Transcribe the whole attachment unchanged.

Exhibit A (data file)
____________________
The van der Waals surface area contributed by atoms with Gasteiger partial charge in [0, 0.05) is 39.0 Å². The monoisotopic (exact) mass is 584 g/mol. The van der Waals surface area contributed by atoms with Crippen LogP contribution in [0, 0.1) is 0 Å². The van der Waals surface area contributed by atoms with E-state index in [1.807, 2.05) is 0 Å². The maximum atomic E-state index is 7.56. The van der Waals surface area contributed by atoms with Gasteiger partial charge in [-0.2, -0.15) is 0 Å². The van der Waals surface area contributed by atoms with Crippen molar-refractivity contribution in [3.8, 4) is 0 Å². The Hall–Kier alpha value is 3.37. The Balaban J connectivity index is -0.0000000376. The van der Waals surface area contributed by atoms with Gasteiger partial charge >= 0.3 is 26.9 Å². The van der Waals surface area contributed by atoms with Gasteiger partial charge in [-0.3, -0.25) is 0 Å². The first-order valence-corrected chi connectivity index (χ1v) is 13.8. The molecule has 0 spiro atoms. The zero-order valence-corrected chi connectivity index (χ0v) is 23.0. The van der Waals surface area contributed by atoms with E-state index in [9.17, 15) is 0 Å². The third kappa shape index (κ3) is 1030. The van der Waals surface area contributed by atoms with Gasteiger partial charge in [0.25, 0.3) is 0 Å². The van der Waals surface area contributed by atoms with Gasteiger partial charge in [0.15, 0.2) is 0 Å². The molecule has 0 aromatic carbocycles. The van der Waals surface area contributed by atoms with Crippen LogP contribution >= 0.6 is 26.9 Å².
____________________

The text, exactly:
The van der Waals surface area contributed by atoms with Gasteiger partial charge in [0, 0.05) is 39.0 Å². The monoisotopic (exact) mass is 584 g/mol. The van der Waals surface area contributed by atoms with Crippen LogP contribution in [0, 0.1) is 0 Å². The van der Waals surface area contributed by atoms with E-state index in [1.807, 2.05) is 0 Å². The maximum atomic E-state index is 7.56. The van der Waals surface area contributed by atoms with Gasteiger partial charge in [-0.2, -0.15) is 0 Å². The van der Waals surface area contributed by atoms with Crippen molar-refractivity contribution in [3.8, 4) is 0 Å². The Hall–Kier alpha value is 3.37. The Balaban J connectivity index is -0.0000000376. The van der Waals surface area contributed by atoms with Gasteiger partial charge >= 0.3 is 26.9 Å². The van der Waals surface area contributed by atoms with Gasteiger partial charge in [-0.3, -0.25) is 0 Å². The first-order valence-corrected chi connectivity index (χ1v) is 13.8. The molecule has 0 spiro atoms. The zero-order valence-corrected chi connectivity index (χ0v) is 23.0. The van der Waals surface area contributed by atoms with E-state index in [9.17, 15) is 0 Å². The third kappa shape index (κ3) is 1030. The van der Waals surface area contributed by atoms with Gasteiger partial charge in [0.25, 0.3) is 0 Å². The van der Waals surface area contributed by atoms with Gasteiger partial charge in [0.15, 0.2) is 0 Å². The molecule has 0 aromatic carbocycles. The van der Waals surface area contributed by atoms with Crippen LogP contribution >= 0.6 is 26.9 Å².